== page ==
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Buying Bonds in Your Value Investing Portfolio

A little-known Benjamin Graham strategy for investing that will lead to success is buying bonds -- and holding them -- in your investment portfolio.


Buying bonds is not a strategy Benjamin Graham is well known for, but he was definitely a proponent.

Benjamin Graham is widely acknowledged as the father of modern security analysis and the father of value investing. His timeless books, Security Analysis and The Intelligent Investor, are considered the bibles for both individual investors and Wall Street professionals. Warren Buffett says he’s read Security Analysis at least four times. He was a student of Graham’s in the 1950s when he enrolled in graduate school at Columbia, and he learned well. In fact, Buffett has often said that after his father, Benjamin Graham was the most important influence in his life.

Buying Bonds vs. Buying Stocks

In his book, The Intelligent Investor, Graham advised investors to always hold bonds in their investment portfolios. His recommendation is clear: “We recommend that the investor divide his holdings between high-grade bonds and leading common stocks; that the proportion held in bonds be never less than 25% or more than 75% with the converse being necessarily true for the common-stock component.”

We believe Benjamin Graham’s bond/stock allocation is the best approach to follow, regardless of the type of market we face, and with the proliferation of fixed income funds and ETFs, it has never been easier to allocate your portfolio based on the current market conditions.

(1) When the stock market is low and undervalued, hold 25% bonds and 75% stocks.

(2) When the stock market is high and overvalued, hold 75% bonds and 25% stocks. When the stock market begins to go from undervalued to overvalued, gradually reduce your stock portion, and fill the void by buying bonds or bond ETFs.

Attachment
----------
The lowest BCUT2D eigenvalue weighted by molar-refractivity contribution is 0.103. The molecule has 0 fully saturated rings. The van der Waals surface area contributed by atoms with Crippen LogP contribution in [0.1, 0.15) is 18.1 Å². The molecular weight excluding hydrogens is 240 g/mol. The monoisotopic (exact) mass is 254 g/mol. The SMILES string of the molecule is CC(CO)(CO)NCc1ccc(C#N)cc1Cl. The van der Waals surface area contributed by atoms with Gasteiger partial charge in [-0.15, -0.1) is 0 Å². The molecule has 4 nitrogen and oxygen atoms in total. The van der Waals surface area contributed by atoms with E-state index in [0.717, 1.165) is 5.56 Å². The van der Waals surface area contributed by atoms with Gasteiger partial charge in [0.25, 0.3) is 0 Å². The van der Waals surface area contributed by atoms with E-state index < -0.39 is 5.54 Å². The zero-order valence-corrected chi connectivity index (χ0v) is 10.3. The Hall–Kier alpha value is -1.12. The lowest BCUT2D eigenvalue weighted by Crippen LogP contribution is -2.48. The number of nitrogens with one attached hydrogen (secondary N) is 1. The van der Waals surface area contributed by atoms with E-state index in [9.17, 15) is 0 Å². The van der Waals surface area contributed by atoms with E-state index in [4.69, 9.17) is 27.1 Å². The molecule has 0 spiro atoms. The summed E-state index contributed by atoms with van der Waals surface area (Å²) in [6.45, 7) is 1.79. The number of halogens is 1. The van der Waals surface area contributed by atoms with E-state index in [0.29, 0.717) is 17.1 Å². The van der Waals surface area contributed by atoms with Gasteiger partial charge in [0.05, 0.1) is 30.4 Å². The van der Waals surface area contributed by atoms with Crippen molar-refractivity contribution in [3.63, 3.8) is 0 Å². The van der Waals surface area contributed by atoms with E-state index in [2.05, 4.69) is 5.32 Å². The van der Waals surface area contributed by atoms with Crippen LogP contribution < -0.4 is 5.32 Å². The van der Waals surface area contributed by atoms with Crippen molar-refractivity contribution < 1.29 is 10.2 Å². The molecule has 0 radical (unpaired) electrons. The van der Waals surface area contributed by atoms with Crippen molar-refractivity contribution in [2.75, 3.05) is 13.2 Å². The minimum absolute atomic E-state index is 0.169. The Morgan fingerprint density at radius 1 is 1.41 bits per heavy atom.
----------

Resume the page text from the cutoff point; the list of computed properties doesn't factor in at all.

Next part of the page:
How do we determine when the stock market is undervalued or overvalued? Benjamin Graham detailed methods to estimate the current value of stocks. We apply Mr. Graham’s methods to determine the current value of the 30 stocks that make up the Dow Jones Industrial Average. The value investing methodology is based upon the 10-year financial history of each company, including the P/BV and P/E ratios.
In 1987, we attended an investment conference and heard Andrew Tobias speak. Tobias is the author of The Only Investment Guide You’ll Ever Need and many other books. He advised investors to lighten common stock holdings when the stock market is making new highs (buying bonds instead), and invest more heavily when the stock market is making new lows. Sell when the market is high and buy when the market is low is certainly good advice. However, not all of us have as good a “feel” for the stock market as does Andrew Tobias.

Whichever approach or method you choose, Graham or Tobias, stick with it, and you will prosper.

We used to have an advisory here at Cabot that closely adhered to Benjamin Graham’s investing principles, titled Cabot Benjamin Graham Value Investor. Now, we have a different value investing advisory run by Bruce Kaser and titled Cabot Value Investor. Bruce’s advisory includes some of Benjamin Graham’s principles, but with a twist, focusing on both growth and value.

Who do you follow, and why? Leave a comment below.

*This post has been updated from an original version.